The American Staffordshire Terrier

The American Staffordshire Terrier is bulky, muscular bull-like terriers with swift and elegant movement. They have a broad head with well-defined jaws and distinct cheekbones. They have murky, round eyes that are sharp and can quickly scan their surroundings during plays or workouts.

They have a multi-colored firm and silky coat that gives them a beautiful look. The American Staffordshire Terriers are easily trainable, and all you have to do is get it from a responsible breeder. Their love for mental and physical challenges make them easy to train.



The Australian Kelpie

Their existence is traced to Scotland. Initially kept for herding, the Australian Kelpie is known for their loyalty and dedication to the assigned tasks. They naturally do well with sheep in the open fields or even enclosed lawns. Over time, Kelpie has developed to tolerate severe heat and dry weather.

The English Foxhound

The English Foxhound is an excessively active dog and works best with someone who loves routine walks. With very high stamina, they were initially bred for hiking and running. If you are a trails fanatic, this is the right dog for you.

The Border Collie

The Border Collie is naturally friendly and easy to be with. The Border Collie is famous because of its intelligence and loyalty. Its obedience and smart-nature is the reason why it was initially bred for herding.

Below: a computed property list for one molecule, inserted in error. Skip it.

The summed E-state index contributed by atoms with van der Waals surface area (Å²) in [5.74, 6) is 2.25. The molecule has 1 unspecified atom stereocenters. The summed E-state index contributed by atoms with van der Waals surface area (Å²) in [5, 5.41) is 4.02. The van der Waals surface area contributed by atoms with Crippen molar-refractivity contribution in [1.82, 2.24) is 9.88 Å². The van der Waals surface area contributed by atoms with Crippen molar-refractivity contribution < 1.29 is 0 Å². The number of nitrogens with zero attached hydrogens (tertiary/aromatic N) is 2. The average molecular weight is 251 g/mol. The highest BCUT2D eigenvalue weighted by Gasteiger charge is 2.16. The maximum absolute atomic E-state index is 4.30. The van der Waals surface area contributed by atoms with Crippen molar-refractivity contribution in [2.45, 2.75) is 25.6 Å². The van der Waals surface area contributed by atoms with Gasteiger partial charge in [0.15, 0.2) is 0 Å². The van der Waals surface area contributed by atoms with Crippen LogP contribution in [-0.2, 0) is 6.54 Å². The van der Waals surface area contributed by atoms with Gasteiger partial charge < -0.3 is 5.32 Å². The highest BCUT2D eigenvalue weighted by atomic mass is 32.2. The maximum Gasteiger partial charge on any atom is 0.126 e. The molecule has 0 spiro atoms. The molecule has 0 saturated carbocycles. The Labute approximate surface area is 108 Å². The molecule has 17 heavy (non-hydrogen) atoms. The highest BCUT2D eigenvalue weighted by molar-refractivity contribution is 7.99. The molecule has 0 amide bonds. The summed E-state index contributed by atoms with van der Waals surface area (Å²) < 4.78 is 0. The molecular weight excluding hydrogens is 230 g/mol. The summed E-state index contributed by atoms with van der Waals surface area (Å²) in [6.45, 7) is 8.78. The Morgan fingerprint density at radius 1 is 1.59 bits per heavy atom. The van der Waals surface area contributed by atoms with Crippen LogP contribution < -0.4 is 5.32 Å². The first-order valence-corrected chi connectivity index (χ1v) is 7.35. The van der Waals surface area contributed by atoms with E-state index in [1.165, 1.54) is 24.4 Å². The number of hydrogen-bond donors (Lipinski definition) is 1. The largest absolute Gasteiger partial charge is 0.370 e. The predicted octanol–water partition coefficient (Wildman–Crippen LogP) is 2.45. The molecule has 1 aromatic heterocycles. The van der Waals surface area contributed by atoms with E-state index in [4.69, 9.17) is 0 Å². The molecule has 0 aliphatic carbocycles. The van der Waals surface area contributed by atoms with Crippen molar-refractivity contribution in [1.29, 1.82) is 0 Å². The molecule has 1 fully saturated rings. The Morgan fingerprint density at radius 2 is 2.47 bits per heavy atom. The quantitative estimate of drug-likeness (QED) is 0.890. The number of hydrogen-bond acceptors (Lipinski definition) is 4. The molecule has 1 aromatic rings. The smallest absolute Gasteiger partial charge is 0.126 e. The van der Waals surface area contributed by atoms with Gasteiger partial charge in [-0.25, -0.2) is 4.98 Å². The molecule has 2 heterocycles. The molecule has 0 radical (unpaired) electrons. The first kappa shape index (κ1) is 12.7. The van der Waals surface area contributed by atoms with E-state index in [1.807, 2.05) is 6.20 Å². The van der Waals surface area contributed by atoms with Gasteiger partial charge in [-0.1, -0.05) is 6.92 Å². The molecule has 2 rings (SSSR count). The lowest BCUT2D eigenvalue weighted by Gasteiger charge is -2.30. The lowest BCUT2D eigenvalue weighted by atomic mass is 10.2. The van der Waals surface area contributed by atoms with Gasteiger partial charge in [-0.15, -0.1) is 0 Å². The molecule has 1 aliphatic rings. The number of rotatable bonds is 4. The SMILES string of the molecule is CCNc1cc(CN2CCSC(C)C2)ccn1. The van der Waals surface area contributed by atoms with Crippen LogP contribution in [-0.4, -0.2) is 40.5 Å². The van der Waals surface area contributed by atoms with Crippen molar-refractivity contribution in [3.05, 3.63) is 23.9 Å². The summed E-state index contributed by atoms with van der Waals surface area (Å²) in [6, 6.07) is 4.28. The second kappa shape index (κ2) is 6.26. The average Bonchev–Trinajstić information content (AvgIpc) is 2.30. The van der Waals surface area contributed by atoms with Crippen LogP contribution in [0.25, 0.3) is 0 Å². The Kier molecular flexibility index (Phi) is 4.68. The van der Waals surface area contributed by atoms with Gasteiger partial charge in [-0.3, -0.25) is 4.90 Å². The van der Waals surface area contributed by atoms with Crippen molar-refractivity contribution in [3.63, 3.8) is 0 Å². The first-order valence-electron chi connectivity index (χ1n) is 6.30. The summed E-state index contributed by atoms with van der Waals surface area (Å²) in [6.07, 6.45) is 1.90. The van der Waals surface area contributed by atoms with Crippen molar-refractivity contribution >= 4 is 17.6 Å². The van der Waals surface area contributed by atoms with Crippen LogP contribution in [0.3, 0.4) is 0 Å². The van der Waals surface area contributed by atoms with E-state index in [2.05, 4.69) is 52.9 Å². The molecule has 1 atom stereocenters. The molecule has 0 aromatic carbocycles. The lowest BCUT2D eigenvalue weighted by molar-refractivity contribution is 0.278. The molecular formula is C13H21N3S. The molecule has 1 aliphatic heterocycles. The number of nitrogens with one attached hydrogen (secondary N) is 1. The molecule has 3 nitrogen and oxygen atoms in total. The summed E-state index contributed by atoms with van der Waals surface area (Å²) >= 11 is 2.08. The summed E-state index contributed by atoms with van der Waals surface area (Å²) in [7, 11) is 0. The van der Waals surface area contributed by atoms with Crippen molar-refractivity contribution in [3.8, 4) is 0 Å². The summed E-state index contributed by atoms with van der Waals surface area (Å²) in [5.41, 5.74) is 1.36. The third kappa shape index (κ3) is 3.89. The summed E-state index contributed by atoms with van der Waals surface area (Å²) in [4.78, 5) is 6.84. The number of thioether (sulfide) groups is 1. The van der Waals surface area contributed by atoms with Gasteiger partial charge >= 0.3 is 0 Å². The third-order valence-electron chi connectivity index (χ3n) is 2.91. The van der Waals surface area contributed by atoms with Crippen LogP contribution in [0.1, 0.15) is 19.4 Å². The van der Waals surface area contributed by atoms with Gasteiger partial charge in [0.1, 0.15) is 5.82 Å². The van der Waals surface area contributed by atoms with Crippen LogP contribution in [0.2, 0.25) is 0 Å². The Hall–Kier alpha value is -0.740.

Border Collie dogs have furry, double coats. The coats can either be jagged or smooth with a myriad of colors with black and white being prevalent. It is a high-maintenance dog due to the need for regular brushing and grooming. They are medium shedders with brown or blue colored eyes.

Being a working breed, Border Collie loves constant praises. They are very active and needs regular walks. If you fancy loyal and helpful farmhand, the Border Collie is the perfect breed for you.

The Australian Cattle Dog

Popularly known as Blue Heelers and Red Heelers, the Australian Cattle Dog was originally bred for herding cattle. They are approximately 17 to 20 inches tall with a muscular physique. They are usually white-coated at birth, and the color eventually changes to blue-grey or red.